Posted on Nov 18, 2014 | Comments (0)
“I’ve learned that people will forget what you said, people will forget what you did, but people will never forget how you made them feel.” Maya Angelou gave this advice in general terms, but it has an insightful connection to Alzheimer’s care. It is accepted that Alzheimer’s and dementia undoubtedly alter relationships, but the loss of memory can’t possibly completely erase them. Just because a person can’t remember it, doesn’t mean they can’t still feel.
Researches from the University Of Iowa Carver College Of Medicine affirm that people with Alzheimer’s are “profoundly impacted emotionally by events they cannot recall.” The more impaired a person’s memory of a specific event is, the stronger their feelings- both positive and negative- about that experience will be.
To prove this, the researchers showed emotionally provoking videos to elders ranging from morose to cheerful or funny, and were given memory tests afterwards. The elders reacted predictably: they could not remember most details about the videos, if at all, but they could describe the emotions that would go along with the videos and they didn’t understand why. “I feel like all my emotions and feelings are rushing in on me,” said one participant, “It’s extremely confusing and I do not like the feelings.”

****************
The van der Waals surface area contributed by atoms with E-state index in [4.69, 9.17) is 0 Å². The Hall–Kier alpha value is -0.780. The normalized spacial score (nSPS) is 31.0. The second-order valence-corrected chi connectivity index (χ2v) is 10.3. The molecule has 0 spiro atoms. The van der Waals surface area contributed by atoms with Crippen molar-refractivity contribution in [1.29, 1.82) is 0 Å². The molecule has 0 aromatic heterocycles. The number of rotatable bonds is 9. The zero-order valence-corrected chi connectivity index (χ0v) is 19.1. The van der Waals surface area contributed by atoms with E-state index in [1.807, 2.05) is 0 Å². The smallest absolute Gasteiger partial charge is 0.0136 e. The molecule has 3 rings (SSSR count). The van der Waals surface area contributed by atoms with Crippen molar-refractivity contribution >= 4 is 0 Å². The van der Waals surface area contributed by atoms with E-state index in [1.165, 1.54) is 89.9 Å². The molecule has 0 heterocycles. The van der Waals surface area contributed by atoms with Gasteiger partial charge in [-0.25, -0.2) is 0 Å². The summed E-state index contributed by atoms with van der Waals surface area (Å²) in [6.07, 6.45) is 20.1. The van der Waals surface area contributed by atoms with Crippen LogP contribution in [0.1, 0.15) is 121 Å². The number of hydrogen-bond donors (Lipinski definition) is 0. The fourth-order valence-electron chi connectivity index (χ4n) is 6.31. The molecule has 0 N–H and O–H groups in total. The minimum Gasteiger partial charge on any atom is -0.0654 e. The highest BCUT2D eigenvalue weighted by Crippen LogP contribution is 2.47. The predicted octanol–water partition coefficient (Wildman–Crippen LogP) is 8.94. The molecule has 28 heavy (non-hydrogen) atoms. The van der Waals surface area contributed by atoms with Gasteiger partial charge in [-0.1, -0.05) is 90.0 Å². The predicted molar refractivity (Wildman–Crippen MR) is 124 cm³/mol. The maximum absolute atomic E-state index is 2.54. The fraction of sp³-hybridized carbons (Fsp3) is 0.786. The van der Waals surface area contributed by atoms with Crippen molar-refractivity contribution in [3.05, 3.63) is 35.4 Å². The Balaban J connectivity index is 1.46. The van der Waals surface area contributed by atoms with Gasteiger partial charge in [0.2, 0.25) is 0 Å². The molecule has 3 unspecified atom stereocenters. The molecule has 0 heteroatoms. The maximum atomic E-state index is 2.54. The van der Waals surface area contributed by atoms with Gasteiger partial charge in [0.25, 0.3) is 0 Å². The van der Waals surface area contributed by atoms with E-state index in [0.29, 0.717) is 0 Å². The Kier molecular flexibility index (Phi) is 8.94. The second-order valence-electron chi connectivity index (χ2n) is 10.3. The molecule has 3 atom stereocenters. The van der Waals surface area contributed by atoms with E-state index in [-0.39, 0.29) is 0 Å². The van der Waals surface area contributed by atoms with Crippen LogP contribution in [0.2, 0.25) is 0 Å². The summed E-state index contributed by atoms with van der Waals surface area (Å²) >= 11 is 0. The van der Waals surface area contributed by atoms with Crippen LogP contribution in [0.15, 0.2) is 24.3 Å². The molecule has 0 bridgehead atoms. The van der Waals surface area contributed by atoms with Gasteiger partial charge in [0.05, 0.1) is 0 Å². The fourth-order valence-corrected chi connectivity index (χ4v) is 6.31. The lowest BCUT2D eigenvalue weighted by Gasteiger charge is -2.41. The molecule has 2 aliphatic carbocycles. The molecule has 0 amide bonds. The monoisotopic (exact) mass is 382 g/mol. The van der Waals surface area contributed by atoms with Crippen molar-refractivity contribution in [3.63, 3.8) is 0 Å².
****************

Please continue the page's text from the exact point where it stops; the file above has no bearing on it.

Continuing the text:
The elder’s discomfort is important to highlight, researchers claim, because it provides insight into the distress that a so-called “free-floating” state of emotion can have on individuals with memory impairment. When a person with Alzheimer’s can’t remember what it is that is making them sad, it can cause their feelings of agitation to become stronger and last longer.
The study is important in reminding us as caregivers that our actions towards our patients have consequences, even when they might not remember. What is most important in the care for a senior with dementia or Alzheimer’s is making them feel comfortable and at ease as often as you can to ensure their emotional and mental well-being.
If your senior in the East Bay is suffering from Alzheimer’s or dementia, Senior Helpers of Moraga offers compassionate and supporting caregivers who understand the importance of cheerful and positive visits and home care. For more information call our office at (925)376-800 or visit our website.